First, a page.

Grace Cathedral

Grace Cathedral

Article | September 3, 2023

Congregation Update: Labor Day and the Necessity of Work and Rest

Blog|The Rev. Canon Dr. Greg Kimura, Ph. D.

“Come unto me all who are heavy laden and travail and I will give you rest.”

Mt 11:28

The long Labor Day weekend signifies many things. It marks the end of summer for some. For others, it is the beginning of the school year. For tennis fans, it means the US Open.

Labor Day as a national holiday traces its roots to 19th-century industrialism and the organized labor movement. It is meant to celebrate the contributions to the country of workers who, often unseen, work tirelessly and frequently in difficult conditions. It acknowledges their dignity, rights, and the importance of their overlooked work to the commonweal. It celebrates, in part, by taking a day off from work.

The theological origins of Labor Day (or May Day/International Workers Day) lie in the idea of the sabbath found in the Genesis accounts of creation. God created in six days, but on the seventh rested. “So God blessed the seventh day and hallowed it, because on it God rested from all the work that he had done in creation.” 

Rest, blessing, and holiness are all of a piece with work in the Christian understanding. We give thanks to God on Sundays, celebrating in church and giving back from the fruits we have been given. And, importantly, we rest. We ritualize rest because rest along with work constitutes us as spiritual beings in our tradition. In a world of 24-hour remote work, a culture of overwork, or, when we find ourselves out of work and desperately looking for meaningful work — this is difficult to reconcile.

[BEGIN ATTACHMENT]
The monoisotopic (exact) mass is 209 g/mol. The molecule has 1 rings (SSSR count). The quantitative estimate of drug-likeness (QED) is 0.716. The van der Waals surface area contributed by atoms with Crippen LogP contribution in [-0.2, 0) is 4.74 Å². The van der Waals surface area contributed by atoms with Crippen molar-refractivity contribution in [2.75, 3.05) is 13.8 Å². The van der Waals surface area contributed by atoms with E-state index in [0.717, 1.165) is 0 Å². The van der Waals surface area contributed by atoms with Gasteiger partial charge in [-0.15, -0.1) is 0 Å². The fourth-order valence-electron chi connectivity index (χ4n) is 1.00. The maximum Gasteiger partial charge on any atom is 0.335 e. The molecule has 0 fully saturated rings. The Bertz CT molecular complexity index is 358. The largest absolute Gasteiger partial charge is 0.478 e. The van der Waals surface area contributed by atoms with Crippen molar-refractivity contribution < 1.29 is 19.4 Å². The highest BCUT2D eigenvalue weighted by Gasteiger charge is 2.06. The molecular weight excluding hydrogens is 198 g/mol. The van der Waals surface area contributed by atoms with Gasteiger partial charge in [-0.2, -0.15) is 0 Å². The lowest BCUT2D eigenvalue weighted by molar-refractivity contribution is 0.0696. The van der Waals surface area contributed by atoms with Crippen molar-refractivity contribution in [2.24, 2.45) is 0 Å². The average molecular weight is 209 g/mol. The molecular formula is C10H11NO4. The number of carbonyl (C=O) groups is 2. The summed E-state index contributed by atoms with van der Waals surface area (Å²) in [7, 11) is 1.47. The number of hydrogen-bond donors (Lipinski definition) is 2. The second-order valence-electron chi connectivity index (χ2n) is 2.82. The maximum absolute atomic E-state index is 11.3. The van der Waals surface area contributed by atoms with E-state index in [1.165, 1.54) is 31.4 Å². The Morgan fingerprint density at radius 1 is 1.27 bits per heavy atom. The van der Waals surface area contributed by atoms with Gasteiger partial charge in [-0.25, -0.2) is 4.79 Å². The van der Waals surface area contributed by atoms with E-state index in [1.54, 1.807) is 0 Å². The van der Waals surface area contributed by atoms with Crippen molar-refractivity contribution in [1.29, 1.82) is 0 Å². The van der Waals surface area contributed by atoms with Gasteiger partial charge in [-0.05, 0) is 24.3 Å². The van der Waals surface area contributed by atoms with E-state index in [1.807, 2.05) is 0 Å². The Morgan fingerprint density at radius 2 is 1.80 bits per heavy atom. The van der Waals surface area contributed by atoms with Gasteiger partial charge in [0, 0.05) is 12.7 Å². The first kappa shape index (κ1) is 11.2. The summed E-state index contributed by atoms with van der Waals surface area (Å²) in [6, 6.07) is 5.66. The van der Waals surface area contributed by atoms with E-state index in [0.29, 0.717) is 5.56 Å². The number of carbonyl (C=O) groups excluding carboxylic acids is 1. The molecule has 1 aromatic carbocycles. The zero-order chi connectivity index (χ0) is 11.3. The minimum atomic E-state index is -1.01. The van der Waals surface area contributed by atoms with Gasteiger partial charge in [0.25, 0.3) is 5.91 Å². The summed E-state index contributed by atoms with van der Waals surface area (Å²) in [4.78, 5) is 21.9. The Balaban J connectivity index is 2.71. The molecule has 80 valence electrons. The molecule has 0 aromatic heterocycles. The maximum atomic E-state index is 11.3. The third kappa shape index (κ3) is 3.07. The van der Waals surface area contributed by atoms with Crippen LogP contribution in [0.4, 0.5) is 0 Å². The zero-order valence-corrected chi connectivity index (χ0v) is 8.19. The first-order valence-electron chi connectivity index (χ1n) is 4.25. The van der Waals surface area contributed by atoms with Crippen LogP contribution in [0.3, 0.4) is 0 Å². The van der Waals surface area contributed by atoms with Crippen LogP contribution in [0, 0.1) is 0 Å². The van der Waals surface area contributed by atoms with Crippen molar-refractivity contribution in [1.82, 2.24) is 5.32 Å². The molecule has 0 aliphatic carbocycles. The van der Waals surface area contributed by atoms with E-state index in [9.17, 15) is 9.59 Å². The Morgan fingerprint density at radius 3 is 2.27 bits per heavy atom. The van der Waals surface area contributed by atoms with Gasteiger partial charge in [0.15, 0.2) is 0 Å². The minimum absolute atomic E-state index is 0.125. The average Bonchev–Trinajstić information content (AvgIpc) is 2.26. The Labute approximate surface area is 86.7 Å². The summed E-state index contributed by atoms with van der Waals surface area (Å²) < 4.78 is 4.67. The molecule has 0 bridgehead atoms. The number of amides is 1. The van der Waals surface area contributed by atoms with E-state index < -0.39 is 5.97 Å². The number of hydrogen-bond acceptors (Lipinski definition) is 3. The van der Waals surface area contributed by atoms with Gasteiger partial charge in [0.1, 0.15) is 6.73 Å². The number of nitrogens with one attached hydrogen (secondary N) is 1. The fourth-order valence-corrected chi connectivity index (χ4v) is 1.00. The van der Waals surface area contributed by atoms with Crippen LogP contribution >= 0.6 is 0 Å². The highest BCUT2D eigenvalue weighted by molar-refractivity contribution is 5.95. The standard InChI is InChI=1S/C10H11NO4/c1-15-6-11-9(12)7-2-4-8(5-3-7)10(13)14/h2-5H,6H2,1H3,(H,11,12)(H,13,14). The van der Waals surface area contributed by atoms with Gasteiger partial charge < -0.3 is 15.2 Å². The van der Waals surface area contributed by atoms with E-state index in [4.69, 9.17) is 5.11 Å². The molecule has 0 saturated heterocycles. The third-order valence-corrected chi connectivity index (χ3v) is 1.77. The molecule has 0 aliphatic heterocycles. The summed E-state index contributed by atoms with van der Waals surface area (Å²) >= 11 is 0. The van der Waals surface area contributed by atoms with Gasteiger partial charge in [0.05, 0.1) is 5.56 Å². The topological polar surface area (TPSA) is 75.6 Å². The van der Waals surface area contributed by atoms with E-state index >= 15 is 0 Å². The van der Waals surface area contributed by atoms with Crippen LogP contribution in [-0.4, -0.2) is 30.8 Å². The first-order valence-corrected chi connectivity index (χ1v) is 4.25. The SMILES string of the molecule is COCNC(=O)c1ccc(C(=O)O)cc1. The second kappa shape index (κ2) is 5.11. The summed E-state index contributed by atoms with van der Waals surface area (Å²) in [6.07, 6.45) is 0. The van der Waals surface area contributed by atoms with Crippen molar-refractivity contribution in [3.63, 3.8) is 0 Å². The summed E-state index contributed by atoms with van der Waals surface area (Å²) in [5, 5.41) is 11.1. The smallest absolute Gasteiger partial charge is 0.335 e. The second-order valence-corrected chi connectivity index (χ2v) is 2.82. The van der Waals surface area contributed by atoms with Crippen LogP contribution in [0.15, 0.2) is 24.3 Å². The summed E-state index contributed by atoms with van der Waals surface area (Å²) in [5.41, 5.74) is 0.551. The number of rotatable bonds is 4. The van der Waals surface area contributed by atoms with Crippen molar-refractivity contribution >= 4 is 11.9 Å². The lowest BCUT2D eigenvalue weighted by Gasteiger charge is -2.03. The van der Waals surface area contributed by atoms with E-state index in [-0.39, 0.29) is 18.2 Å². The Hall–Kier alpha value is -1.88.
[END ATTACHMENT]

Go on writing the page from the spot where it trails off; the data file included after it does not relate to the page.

Many folks cannot afford not to work. They forego the rest they need, pitting two human necessities against each other. 

As a nation, Labor Day should be a day when we reflect on this as a matter of justice, and create humane working environments that respect work and workers. As a church, we should pray for — but also press our elected officials to enact policies and laws for just, equitable, and humane working conditions, including rest. 

Grace Cathedral, dating back to the 1930s, has played an important role in the area of workers’ rights. It is a tradition to uphold today.

COVID taught us how much we rely on, for example, field workers, many of whom are undocumented. This Labor Day I will remember them, especially in prayer. I will give thanks to God for their essential work in a time of global crisis. I will stand by them and march with them when called. I will also remember them — and the countless others whose work goes into creating a better country and world — when going to the polls.

Happy Labor Day and blessing to you in your various work and in your rest. 

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